Britain says it reached agreement during overnight talks with the European Commission on the draft text of a political declaration laying out the terms for Britain's "smooth and orderly" exit from the European Union.
Prime Minister Theresa May announced the agreement, which must be approved by EU leaders Sunday, in front of her No. 10 Downing Street residence early Thursday.
She said the deal "delivers" on the will of the British people as expressed in a divisive Brexit referendum in June 2016. "It brings back control of our borders, our money and our laws, and it does so by protecting our jobs, protecting our security and protecting the integrity of the United Kingdom."
Addressing parliament later in the day, May said the British people "want Brexit to be settled. They want a good deal that sets us on a course for a brighter future. The deal that will enable us to do this is now within our grasp. In these crucial 72 hours ahead, I will do everything possible to deliver it for the British people."
The overnight talks followed a meeting Tuesday between May and Jean-Claude Juncker, president of the European Commission. May said the two instructed their negotiating teams to work through the night if necessary to reach an agreement.
The deal must still be approved by the leaders of the individual EU states at a special EU Council meeting on Sunday. May also faces a challenge in getting the Brexit agreement through her own parliament, where many members feel it does not go far enough to break ties with the continent.
A last-minute complication arose this week when the Spanish government threatened to veto any agreement unless it received assurances on future negotiations over Gibraltar, a British outpost that Spain sees as rightfully part of its territory.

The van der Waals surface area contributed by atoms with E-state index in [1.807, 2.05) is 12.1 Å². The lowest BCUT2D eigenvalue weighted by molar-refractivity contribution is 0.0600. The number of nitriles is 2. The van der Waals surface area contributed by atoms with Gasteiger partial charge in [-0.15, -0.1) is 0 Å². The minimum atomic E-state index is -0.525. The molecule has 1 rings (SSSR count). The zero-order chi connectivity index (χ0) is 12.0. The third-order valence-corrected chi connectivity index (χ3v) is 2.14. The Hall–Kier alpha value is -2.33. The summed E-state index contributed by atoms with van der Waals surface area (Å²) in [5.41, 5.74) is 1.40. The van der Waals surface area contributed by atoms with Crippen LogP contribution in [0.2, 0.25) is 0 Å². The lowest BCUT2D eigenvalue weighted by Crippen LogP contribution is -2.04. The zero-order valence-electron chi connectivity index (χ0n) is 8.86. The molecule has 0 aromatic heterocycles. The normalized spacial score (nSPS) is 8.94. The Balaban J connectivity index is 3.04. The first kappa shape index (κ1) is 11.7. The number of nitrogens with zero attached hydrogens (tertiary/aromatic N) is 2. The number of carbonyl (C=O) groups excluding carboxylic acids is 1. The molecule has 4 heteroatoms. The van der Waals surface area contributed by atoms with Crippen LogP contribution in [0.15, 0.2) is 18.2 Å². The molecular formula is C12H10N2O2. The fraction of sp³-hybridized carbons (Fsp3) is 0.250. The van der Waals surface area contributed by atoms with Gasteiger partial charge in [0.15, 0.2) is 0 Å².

In her statement to reporters, May said she had spoken Wednesday evening to Spanish Prime Minister Pedro Sanchez and is "confident that on Sunday we will be able to agree a deal that delivers for the whole United Kingdom family, including Gibraltar."
Several other EU governments objected to earlier outlines of the deal because they believe it gives Britain a competitive advantage by not tying it closely enough to EU regulations, workers' rights, and environmental standards, potentially lowering the production costs of British goods.
The results of May's Brussels trip didn't appear to sway a skeptical parliament, where she received as many hostile questions from her own lawmakers as she did from opposition MPs. There are no signs the deal will win the approval of the House of Commons, where opposition parties oppose it, as well up to 100 Conservative Brexit hardliners and and a Northern Ireland party May relies on to govern.
British critics of the deal believe it binds Britain too closely to Europe-wide regulations while leaving it with no say in formulating those directives. They also have objected to proposed language that would bar Britain from negotiating trade pacts with other countries.
A major concern throughout the negotiations has been how to maintain a free flow of goods between Northern Ireland, which is part of Britain, and the Republic of Ireland which is an EU member. The opening of that border helped to end decades of conflict between partisans of the two populations.
May's Brussels trip resulted in the expansion of the political declaration that accompanies the 585-page divorce deal. It increased from five pages to 26 and sets out the parameters of a possible future free trade that will take years to negotiate.
But there are still no signs that the deal will win the approval of the House of Commons, where the opposition parties oppose it as well up to 100 Conservative Brexit hardliners and a Northern Ireland party she relies on to govern. The results of her Brussels trip didn't appear to sway a skeptical parliament, where she received as many hostile questions from her own lawmakers as she did from opposition MPs.
VOA's Jamie Dettmer contributed to this report.